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Title: The Experience of Vulnerability, Connectivity and Resilience in Males who Engage in Street-Based Sex Work: A Qualitative Study
Contributor(s): Leary, David Andrew (author); Minichiello, Victor  (supervisor); Kottler, Jeffrey (supervisor); Baron, John (supervisor)
Conferred Date: 2007
Copyright Date: 2007
Open Access: Yes
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Abstract: The literature on male prostitution or sex work paints a variable and complex picture that is often closely related to broader cultural movements - both permissive and punitive. Early research focussed on causal or associated pathological aspects of prostitution. More recent research has focussed on sex work as a vector of disease, on harm minimisation, and on the concrete sexual practices of male sex workers. To date, little research has focussed on the experiencing person and on relationships within and around the phenomenon of street-based male sex work (SMSW). This qualitative study provides empirical data in the form of in-depth interviews that explore the experiences of males, aged between 17 and 34. They have gravitated to, and engage in SMSW, at a location in Sydney known as 'The Wall'. Interviews were analysed using a variant form of grounded theory. The analysis revealed a number of interrelated themes, some of which are developed across three chapters. The first analysis chapter explores the complex narratives of four young men: their history, identity, sex work experience, aspirations, vulnerability and resilience. The analysis then picks up on a significant emergent theme: relationships in the lives of those who work 'The Wall'. Finally, and paradoxically, the emergent theme of education is explored. The findings of this study highlight the fact that, notwithstanding prior trauma, abuse and abandonment, these negative events and their vulnerability rarely quench the resilience that emerges through the relationships they encounter. Recommendations are made for psychosocial intervention with young people marginalised from social support. Areas for further research investigation are briefly identified.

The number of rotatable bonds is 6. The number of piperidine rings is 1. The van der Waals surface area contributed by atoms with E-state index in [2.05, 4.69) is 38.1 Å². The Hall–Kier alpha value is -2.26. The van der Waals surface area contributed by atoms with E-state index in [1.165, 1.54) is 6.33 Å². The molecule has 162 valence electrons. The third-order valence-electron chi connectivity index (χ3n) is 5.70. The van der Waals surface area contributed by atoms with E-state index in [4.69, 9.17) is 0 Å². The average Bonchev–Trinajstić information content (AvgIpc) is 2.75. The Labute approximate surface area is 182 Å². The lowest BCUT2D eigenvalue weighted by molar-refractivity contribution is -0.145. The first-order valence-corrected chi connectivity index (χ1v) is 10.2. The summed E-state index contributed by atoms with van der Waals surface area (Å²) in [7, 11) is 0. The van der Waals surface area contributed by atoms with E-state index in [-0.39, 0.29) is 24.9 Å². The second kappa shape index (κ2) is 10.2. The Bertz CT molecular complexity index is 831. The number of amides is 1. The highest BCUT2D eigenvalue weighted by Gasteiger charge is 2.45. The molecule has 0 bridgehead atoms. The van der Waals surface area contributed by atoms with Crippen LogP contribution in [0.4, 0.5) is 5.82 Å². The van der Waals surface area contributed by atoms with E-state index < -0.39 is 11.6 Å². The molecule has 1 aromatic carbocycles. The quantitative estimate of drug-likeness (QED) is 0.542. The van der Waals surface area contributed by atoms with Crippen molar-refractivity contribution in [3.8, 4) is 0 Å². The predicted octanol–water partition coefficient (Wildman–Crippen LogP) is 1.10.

Publication Type: Thesis Doctoral
Rights Statement: Copyright 2007 - David Andrew Leary
HERDC Category Description: T2 Thesis - Doctorate by Research
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